That Man Is Back

Posted on Mon 09/17/2018 by


By Burt Prelutsky  ~  

I knew Barack Obama hadn’t gone far, yet I was still surprised to pass through the living room and find him on the TV, giving one of his unbelievably boring speeches at the University of Illinois.

My problem with him as a public speaker isn’t just the usual moronic talking points one has come to expect of progressives, it’s the way he speaks. It’s his voice. It sounds as if he regards himself as both the fount of all wisdom and as the epitome of cool, which I’m sure is exactly the way he sees himself.

The excuse for his speaking at the university is that he is gearing up to campaign for Democratic candidates this fall.

Speaking as one who is praying that Trump will wind up with more Republicans supporting his agenda in Congress, I hope that Obama remains as politically persuasive in 2018 as he did in 2010, 2012, 2014 and 2016, when the candidates for whom he campaigned the most all lost. In fact, it was thanks to him that the Democrats went from holding huge majorities in both houses of Congress to being the minority party. It’s also worth noting that of all the presidents who have ever won second terms, Obama was the first to receive fewer votes the second time around.

At the supermarket today, I saw a punky kid wearing a t-shirt carrying the Nike slogan “Just Do It.” I almost did, but, unfortunately, his mother was watching.

I’d like to know why it is that Harvey Weinstein, who was arrested back in May, is still walking around loose.

I was wondering the same thing about CBS’s CEO Leslie Moonves, who was not only still hanging on at the network weeks after he’d been outed as a sexual predator but was apparently negotiating a $100 million severance package. What, I wondered, ever happened to “Here’s your hat, what’s your hurry?” or “Don’t let the swinging door hit you in the fanny”?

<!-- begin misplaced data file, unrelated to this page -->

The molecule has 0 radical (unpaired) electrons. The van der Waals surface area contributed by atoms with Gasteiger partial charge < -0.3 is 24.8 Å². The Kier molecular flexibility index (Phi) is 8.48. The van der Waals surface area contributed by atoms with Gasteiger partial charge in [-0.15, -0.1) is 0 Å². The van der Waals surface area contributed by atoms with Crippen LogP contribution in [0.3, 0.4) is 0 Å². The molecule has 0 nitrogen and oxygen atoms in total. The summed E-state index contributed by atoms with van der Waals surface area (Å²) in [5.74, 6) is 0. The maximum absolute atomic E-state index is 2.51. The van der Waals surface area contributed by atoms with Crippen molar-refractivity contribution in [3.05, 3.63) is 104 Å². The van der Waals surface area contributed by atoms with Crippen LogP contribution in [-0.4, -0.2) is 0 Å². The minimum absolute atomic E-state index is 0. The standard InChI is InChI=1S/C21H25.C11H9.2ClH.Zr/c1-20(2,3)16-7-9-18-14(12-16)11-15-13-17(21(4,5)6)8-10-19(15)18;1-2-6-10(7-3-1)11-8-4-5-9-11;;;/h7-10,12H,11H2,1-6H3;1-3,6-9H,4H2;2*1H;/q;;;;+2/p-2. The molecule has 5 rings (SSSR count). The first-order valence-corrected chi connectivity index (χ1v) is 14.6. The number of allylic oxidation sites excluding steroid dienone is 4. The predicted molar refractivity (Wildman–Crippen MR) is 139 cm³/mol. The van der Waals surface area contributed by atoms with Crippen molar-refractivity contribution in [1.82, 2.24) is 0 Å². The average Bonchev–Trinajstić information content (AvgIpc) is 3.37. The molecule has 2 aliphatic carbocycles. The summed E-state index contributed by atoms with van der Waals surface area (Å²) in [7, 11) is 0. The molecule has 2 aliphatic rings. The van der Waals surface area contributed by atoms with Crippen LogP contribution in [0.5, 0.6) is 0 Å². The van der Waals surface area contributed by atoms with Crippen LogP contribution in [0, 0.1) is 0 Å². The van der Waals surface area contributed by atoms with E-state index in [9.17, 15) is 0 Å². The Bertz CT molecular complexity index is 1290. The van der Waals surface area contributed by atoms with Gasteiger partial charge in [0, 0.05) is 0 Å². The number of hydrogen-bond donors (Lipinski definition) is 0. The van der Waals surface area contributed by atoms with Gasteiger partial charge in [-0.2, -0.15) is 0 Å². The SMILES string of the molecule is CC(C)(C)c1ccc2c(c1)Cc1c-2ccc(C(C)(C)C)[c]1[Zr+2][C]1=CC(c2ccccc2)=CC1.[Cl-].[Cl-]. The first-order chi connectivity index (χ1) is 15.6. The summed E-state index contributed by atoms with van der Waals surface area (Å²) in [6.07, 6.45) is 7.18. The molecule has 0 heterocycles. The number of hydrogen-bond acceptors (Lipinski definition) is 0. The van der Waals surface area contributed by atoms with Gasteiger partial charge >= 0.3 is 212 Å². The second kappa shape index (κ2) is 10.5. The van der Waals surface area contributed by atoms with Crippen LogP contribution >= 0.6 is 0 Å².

Other people, including Matt Lauer, Garrison Keillor, Charlie Rose, Mark Halperin, Bill O’Reilly and Al Franken, all got booted out the door with barely enough time to zip up, but a shmuck like Moonves was looking to drive off in a Brinks truck.

Fortunately, over the past weekend, a few more women came forward to report that he had not only demanded sexual favors over the years but took professional revenge on those who didn’t capitulate. That did the trick and the CBS board of directors decided they had to cut him loose.

But the last I heard, he was still holding out for the $100 million.

Speaking of millions of dollars going into the wrong pockets, we have Nike deciding to pay Colin Kaepernick a pot load of gelt to sell their overpriced shoes. Their signature line about believing in something even if it means sacrificing everything is hokey enough to make grown men puke, especially when it’s attached to a has-been whose career was already in the toilet when he became the poster boy for every anti-American bozo in the NFL. But it took on added impact when the line went viral over a photo of a military cemetery. Colin Kaepernick sacrificed everything? Anything? Not even close.